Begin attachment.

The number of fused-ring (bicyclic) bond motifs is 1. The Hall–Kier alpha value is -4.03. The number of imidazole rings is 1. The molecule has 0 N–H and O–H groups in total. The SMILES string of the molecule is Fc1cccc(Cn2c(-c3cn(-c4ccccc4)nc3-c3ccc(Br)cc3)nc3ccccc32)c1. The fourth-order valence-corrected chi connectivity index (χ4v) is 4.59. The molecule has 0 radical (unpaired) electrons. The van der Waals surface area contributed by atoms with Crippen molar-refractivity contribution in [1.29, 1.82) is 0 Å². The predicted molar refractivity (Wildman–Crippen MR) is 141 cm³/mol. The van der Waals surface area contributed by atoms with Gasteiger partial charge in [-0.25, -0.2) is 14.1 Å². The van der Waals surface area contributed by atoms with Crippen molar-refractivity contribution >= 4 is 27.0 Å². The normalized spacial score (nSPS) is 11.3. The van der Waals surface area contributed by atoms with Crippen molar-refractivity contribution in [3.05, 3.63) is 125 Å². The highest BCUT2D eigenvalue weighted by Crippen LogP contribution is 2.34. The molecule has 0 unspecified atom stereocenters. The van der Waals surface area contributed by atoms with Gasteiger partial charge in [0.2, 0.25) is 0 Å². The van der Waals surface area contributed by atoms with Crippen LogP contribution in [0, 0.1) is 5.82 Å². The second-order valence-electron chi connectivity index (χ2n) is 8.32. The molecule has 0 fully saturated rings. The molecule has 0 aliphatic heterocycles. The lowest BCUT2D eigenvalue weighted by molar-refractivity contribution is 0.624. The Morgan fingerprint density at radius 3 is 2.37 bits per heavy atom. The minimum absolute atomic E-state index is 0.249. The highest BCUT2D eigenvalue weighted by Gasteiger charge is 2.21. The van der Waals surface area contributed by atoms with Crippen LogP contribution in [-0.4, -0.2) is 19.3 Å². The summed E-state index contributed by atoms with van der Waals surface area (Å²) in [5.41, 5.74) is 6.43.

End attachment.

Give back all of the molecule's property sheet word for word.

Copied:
The number of fused-ring (bicyclic) bond motifs is 1. The Hall–Kier alpha value is -4.03. The number of imidazole rings is 1. The molecule has 0 N–H and O–H groups in total. The SMILES string of the molecule is Fc1cccc(Cn2c(-c3cn(-c4ccccc4)nc3-c3ccc(Br)cc3)nc3ccccc32)c1. The fourth-order valence-corrected chi connectivity index (χ4v) is 4.59. The molecule has 0 radical (unpaired) electrons. The van der Waals surface area contributed by atoms with Crippen molar-refractivity contribution in [1.29, 1.82) is 0 Å². The predicted molar refractivity (Wildman–Crippen MR) is 141 cm³/mol. The van der Waals surface area contributed by atoms with Gasteiger partial charge in [-0.25, -0.2) is 14.1 Å². The van der Waals surface area contributed by atoms with Crippen molar-refractivity contribution >= 4 is 27.0 Å². The normalized spacial score (nSPS) is 11.3. The van der Waals surface area contributed by atoms with Crippen molar-refractivity contribution in [3.05, 3.63) is 125 Å². The highest BCUT2D eigenvalue weighted by Crippen LogP contribution is 2.34. The molecule has 0 unspecified atom stereocenters. The van der Waals surface area contributed by atoms with Gasteiger partial charge in [0.2, 0.25) is 0 Å². The van der Waals surface area contributed by atoms with Crippen LogP contribution in [0, 0.1) is 5.82 Å². The second-order valence-electron chi connectivity index (χ2n) is 8.32. The molecule has 0 fully saturated rings. The molecule has 0 aliphatic heterocycles. The lowest BCUT2D eigenvalue weighted by molar-refractivity contribution is 0.624. The Morgan fingerprint density at radius 3 is 2.37 bits per heavy atom. The minimum absolute atomic E-state index is 0.249. The highest BCUT2D eigenvalue weighted by Gasteiger charge is 2.21. The van der Waals surface area contributed by atoms with Crippen LogP contribution in [-0.4, -0.2) is 19.3 Å². The summed E-state index contributed by atoms with van der Waals surface area (Å²) in [5.41, 5.74) is 6.43.